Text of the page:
How an Apartment Hunt Led me Closer to My Ideal Life
My first life coach was really into “setting intentions.” The idea was foreign, and sounded a bit too New Agey for my taste, but I was curious.
I'd give it a try.
During our initial coaching sessions, it had become clear that work was my biggest source of stress. My coach helped me to think of ways I could counter the stress I felt at the office.
“Is there a place outside of work that’s a source of peace for you?” she asked. “Perhaps at home?”
At the time, I lived with two roommates and their three giant dogs in a tiny house in Portland, Oregon. My roommates were great but the dogs could be crazy. I realized I'd been shutting myself in my room to avoid them.
No peace at work or home. No wonder I was stressed.
I needed my own apartment. Yet I’d always dismissed the idea because it would mean spending twice as much money on rent. Cheap rent had been the only way I could grow my savings on a modest salary.
Plus, rents were skyrocketing in Portland. Even if I doubled what I currently paid, I doubted I could get a nice apartment.
Upon hearing my doubts, my coach jumped in with the intention setting.
“I want you to make a list of all the qualities of your perfect apartment,” she said. “Write down every detail.”
I began: A one bedroom, one bathroom with bathtub, lots of light, onsite laundry, quiet, safe, nice neighbors, near public transit…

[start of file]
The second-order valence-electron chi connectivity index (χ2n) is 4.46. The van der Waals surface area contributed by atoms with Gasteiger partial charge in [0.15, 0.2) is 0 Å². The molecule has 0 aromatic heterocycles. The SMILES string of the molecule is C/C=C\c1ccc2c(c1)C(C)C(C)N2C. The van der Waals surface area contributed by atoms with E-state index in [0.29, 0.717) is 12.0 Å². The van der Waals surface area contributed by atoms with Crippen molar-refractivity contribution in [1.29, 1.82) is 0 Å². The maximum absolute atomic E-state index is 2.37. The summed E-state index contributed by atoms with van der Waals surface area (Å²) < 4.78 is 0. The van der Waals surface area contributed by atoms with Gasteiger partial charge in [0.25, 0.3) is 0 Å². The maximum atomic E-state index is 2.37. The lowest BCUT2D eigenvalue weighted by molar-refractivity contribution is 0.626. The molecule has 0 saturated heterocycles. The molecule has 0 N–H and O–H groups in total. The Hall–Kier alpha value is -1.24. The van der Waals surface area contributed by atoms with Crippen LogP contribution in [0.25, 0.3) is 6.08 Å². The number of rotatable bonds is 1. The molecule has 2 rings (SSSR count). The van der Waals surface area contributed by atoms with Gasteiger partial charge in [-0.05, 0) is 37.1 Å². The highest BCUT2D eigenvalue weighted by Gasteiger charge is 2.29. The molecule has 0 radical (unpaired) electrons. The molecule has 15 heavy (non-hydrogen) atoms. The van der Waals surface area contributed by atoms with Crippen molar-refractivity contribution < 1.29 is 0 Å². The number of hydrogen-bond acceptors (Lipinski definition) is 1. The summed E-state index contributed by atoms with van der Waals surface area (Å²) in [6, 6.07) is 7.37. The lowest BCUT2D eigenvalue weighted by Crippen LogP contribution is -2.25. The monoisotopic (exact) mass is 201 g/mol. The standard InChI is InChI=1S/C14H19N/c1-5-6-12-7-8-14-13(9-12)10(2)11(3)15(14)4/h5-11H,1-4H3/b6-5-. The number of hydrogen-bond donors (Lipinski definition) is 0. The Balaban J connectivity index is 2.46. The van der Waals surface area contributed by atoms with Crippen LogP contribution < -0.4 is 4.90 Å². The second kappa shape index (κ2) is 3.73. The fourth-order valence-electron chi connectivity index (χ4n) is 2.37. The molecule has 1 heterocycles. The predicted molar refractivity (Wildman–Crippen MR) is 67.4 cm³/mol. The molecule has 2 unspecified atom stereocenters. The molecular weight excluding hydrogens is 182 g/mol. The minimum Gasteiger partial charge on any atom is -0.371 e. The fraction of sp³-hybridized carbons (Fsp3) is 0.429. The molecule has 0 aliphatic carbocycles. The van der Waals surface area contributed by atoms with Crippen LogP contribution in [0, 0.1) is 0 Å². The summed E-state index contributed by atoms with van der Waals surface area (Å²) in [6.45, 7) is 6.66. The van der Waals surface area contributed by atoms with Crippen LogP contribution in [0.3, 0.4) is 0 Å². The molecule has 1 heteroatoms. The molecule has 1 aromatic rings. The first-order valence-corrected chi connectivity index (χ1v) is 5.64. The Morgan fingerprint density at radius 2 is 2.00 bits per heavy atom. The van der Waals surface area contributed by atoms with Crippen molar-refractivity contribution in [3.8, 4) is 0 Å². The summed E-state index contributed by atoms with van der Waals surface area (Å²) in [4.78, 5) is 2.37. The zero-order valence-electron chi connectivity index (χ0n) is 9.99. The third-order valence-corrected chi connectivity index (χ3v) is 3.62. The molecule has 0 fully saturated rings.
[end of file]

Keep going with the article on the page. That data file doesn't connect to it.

By the end, I had nearly 20 items on my list.
I sent it to my coach. “Great,” she said. “This is your intention.”
My search began. For my price range, there were definitely a lot of crummy apartments. It was discouraging.
One Saturday I saw an ad for an apartment just up the street. The price was in the middle of my range. It sounded too good to be true. I called the landlord anyway.
As soon as I saw the space, my New York City apartment-hunting training kicked in.
I pulled out my checkbook.
A few days later, I opened my journal to my Perfect Apartment list. I could check off every item except for two. (Natural light in the living room, and a gas stove.)
I loved that apartment. It was a continual source of peace and security during all the big changes that happened in my life in the next three years.
Setting intentions was not such New Agey mumbo-jumbo after all.
It was actually very straightforward. When you set an intention, you clarify exactly what you want in your best-case scenario. Then you keep your eyes open for it.
And if there is a mysterious New Agey element to setting intentions, it’s this: When you get really clear about what you want, it often seems to magically appear.
What situation in your life could you approach with greater intention?
- Reflect on your situation and the ideal outcome for you.
- Write a detailed description of that outcome. If you want a new job, record every element of your perfect position. If you’re looking for a new romantic relationship, list all the characteristics of your perfect partner.
- Put your description aside.
- Continue doing what you were doing – and at the same time be watchful and ready for your ideal to show up. You know what it should look like; now you’ve just got to recognize it.
- When you see it, act on it.
Since my Portland apartment experience, I’ve learned to pause at the crossroads in life and imagine my best possible outcome. This practice has led me closer and closer to my ideal every time – as I hope it does for you.
In what part of your life could you set an intention? What would be the first three things on your ideal outcome list? Leave a comment below. I'd love to hear your thoughts.